Local MMA fighters take center stage in Franklin tonight

Chris Lytle remembers a time — not all that long ago, really — when the toughest fight a mixed martial artist faced was the fight for acceptance.

“About 2005, 2006, different people looked at it like you were crazy — ‘You fight in a cage?’” Lytle said. “They’d take a couple of steps away; they thought you were a lunatic.”

Fast forward to 2023, and MMA is rapidly overtaking boxing as the most popular combat sport in America. Folks in Franklin can get a firsthand look at why tonight, when Operation Rolling Thunder, a full card of grappling, kickboxing and MMA matches takes place at the the Johnson County Armory.

Doors open at 4 p.m. for a 5:30 p.m. start; a limited amount of tickets remain. The event has the backing of Festival Country Indiana, and Franklin mayor Steve Barnett is among those expected to be in attendance.

Promoted by Griggs Entertainment, tonight’s card was the brainchild of Franklin Jiu Jitsu Club owner Jason Ramey and Brian Alvey, who works out at the club’s gym on Holiday Lane in Franklin. Alvey also founded Warrior 110, a group that tries to help veterans overcome post-traumatic stress disorder or traumatic brain injury by using jiu jitsu as a positive outlet.

“I don’t know how to explain it,” Alvey said. “I just know it works. I’ll leave that to the guys with the alphabets behind their names to be able to articulate that better than I, but the therapeutic process to it is just amazing. I’ve benefited significantly myself, and so we’re just trying to share that with everybody else.”

Helping draw more attention to the card is Lytle, who earned the moniker “Lights Out” while competing on MMA’s biggest stage, Ultimate Fighting Championship (UFC), from 2000 to 2011. He’ll take on another Indy-area UFC veteran, Andrew Holbrook, in the jiu jitsu grappling main event.

The 48-year-old Lytle, who has taken a step back from competing but works as a commentator for bare-knuckle boxing matches, was happy to support the idea of a live event in Johnson County because of the friendships he’s built while working out at Franklin Jiu Jitsu Club.

“I love the gym here,” Lytle said. “The guys here, it reminds me of when I first started training back a long time ago. It’s not a bunch of BS or stupid stuff — these guys want to come in here and work out. I like what they’re doing.”

The club, which had about 25 or 30 students when it moved to its current location in June of 2021, now has about 125.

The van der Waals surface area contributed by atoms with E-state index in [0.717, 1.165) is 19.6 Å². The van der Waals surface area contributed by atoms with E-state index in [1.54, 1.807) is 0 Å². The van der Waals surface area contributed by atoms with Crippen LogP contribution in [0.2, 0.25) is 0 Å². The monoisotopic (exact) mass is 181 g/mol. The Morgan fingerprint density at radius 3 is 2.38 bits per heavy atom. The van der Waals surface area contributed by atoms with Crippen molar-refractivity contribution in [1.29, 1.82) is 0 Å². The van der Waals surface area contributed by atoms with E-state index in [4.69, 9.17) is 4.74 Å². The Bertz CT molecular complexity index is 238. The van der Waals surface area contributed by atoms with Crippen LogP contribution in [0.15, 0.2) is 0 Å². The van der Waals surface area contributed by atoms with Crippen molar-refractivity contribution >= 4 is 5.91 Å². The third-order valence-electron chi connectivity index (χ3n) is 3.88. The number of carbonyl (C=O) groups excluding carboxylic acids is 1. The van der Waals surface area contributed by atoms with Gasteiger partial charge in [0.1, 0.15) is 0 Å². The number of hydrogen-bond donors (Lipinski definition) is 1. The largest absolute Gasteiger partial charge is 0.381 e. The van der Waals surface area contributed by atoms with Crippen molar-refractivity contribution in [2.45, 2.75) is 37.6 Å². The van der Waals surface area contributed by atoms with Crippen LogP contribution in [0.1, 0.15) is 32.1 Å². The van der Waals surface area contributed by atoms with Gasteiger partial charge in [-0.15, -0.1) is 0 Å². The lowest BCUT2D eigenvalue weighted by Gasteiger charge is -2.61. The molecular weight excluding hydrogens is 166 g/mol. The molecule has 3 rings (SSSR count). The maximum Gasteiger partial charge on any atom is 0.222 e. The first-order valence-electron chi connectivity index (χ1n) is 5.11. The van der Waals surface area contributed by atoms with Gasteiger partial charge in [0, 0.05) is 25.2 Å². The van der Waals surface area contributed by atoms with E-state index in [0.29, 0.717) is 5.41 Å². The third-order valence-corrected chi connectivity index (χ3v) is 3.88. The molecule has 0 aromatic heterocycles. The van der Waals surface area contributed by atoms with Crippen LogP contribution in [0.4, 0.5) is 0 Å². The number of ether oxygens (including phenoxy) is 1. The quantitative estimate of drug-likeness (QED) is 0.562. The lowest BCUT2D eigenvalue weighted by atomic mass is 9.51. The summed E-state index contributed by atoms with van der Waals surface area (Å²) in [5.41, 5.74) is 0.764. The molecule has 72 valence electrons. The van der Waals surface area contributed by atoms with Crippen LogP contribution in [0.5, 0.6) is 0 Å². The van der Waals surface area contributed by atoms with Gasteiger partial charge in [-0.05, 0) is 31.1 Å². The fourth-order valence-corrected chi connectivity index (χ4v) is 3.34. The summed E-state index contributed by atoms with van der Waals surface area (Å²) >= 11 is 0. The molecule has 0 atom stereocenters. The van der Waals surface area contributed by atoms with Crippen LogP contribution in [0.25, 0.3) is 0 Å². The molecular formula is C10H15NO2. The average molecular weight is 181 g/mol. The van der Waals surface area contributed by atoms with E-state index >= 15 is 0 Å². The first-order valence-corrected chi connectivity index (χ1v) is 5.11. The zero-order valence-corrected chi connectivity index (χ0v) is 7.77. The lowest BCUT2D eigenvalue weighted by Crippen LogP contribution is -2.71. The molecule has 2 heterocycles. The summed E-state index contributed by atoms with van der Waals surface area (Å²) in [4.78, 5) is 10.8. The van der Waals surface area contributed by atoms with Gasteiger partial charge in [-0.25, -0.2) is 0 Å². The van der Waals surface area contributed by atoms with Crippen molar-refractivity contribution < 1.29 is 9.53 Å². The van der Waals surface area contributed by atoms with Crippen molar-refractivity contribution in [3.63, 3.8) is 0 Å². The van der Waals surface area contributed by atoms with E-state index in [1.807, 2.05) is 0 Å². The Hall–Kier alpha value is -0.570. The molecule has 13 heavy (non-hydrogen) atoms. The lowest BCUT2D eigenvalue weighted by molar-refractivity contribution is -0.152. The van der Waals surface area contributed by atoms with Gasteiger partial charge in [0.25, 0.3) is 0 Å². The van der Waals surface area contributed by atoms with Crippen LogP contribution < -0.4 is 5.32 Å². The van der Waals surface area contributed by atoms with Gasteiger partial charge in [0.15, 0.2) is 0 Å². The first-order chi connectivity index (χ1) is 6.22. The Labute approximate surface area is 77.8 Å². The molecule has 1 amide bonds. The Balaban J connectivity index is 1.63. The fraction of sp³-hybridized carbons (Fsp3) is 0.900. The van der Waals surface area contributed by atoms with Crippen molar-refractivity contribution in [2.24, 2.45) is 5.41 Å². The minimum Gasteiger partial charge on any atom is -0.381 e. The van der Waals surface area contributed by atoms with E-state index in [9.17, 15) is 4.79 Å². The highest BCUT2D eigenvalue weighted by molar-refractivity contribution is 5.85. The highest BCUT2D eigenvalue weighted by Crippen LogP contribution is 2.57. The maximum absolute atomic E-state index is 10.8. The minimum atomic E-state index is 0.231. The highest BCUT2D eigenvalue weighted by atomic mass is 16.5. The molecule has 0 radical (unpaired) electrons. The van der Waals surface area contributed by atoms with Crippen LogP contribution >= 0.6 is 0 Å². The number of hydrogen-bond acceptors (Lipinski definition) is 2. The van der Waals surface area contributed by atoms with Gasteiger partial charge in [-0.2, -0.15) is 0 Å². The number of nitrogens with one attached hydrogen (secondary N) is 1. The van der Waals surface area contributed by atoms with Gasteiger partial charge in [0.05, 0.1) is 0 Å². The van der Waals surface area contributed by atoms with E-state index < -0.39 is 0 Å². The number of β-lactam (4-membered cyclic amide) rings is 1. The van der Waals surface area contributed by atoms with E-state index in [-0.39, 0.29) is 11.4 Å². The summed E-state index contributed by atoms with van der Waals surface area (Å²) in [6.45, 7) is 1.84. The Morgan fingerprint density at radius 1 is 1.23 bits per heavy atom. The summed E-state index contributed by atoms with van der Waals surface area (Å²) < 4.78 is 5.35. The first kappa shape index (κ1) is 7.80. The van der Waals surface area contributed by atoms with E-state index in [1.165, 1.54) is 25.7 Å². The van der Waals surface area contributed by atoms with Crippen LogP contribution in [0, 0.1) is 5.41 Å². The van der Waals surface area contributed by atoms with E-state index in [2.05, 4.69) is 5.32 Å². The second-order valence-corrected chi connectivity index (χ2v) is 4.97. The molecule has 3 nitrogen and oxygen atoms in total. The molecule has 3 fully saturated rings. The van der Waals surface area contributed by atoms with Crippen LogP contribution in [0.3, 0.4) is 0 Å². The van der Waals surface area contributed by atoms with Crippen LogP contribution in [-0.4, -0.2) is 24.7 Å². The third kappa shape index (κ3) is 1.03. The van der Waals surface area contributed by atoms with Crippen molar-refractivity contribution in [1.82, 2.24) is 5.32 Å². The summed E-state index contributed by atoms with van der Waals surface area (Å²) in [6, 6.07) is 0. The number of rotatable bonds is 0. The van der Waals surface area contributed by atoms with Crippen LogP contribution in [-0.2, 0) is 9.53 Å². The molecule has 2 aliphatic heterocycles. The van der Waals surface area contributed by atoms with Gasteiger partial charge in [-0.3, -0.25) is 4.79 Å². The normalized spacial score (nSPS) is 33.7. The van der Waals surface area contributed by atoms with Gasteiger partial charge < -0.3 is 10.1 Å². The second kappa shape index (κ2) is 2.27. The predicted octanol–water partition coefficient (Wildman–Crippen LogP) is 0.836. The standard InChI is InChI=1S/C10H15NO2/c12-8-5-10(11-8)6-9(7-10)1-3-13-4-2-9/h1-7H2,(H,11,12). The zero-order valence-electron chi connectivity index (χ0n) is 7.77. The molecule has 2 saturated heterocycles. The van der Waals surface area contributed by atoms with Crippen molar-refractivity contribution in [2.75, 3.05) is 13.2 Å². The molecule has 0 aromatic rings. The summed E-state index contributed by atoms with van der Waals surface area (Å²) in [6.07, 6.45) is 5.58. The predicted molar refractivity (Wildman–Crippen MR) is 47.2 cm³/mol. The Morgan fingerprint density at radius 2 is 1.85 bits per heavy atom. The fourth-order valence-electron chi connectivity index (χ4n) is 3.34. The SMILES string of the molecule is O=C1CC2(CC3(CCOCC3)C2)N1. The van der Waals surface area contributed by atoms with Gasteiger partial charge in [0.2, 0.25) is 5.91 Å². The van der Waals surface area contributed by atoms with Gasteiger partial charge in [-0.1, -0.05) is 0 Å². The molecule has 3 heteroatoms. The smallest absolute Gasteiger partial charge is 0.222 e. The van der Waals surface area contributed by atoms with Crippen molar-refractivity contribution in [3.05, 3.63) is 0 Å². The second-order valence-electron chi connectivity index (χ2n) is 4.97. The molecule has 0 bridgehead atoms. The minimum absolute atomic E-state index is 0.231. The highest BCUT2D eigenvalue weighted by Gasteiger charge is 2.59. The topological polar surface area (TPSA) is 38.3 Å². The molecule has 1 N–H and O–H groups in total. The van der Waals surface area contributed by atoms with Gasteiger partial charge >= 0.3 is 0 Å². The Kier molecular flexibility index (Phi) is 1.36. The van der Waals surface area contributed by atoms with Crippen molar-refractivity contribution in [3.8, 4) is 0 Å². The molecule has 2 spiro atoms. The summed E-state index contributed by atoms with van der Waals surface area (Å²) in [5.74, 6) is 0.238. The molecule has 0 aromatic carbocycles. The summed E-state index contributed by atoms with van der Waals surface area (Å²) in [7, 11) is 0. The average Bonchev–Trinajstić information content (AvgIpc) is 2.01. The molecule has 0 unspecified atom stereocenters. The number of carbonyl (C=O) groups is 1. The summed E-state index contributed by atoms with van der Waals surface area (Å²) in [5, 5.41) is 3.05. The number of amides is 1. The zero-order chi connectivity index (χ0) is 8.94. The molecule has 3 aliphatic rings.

Jay Hunsucker picked up jiu jitsu back in the early 2000s at the age of 49. An avid weightlifter at the time, he stumbled upon Don Thomas leading a workout in the aerobics room at his health club and got curious.

“I literally left the health club, went to the video store, and I rented UFC 1, 2 and 3,” Hunsucker said. “I watched those, and saw what Royce Gracie did, and I came back the next day and I told Don, ‘I’ve got to learn this. I have to learn to do this.’”

Hunsucker then started teaching jiu jitsu classes at Franklin College, where it eventually became an actual physical education class. Once enough non-students started joining in, he realized he was going to have to find another place to teach. After some time in a downtown church, he and Ramey settled into their current spot.

Now 70 years old, Hunsucker is still very much involved in the sport. He’s on a brief hiatus while he recovers from an injury but has every intention of getting back on the mat as soon as he can.

“It’s always in the back of my mind,” Hunsucker said. “I’m not stopping.”

More and more local residents are developing a similar love for the sport. Jalen Ward, a 2021 Franklin Community High School graduate who was a state qualifier in wrestling, joined the club a year and a half ago and will be competing on the card tonight.

The 20-year-old says that while a lot of his wrestling skills transferred over to jiu jitsu, he’s still learning every day from some of the more veteran fighters in the club.

“I want to shine a spotlight on the gym, because it’s a good family,” Ward said. “They brought me in and put me under their wing, taught me everything I need to know jiu jitsu-wise. … Good people, great group, and it’s a good thing to be a part of.”

To a man, club members point out the fact that there’s no age barrier with jiu jitsu. Ramey and Alvey, still doing it at the respective ages of 46 and 50, see the likes of Hunsucker as a blueprint for their own futures.

“Jiu jitsu is something where you can train at your own pace,” Ramey said. “You can go as hard as you want to.”

“I’m able to get on the mat and go at it 110% with an opponent, but in a controlled environment,” Alvey added, “and it doesn’t result in me drooling in a Dixie Cup the rest of my life.”

They’ve developed a love for the sport and are eager to use the club’s moment in the spotlight tonight to get others to do the same.

“Our number one goal is to introduce mixed martial arts to the Franklin community,” Ramey said. “Secondly, it’s just to get some attention to our gym. … We’re hoping it’s as successful as it seems it’s going to be.”


GE Fights/Operation Rolling Thunder

When: 5:30 p.m. (doors open at 4 p.m.)

Where: Johnson County Armory, 325 Minuteman Way, Franklin

Tickets: $35 general admission, $70 cageside, $650 VIP table; limited amount of seats remaining

Pay-per-view: www.LiveSportscaster.com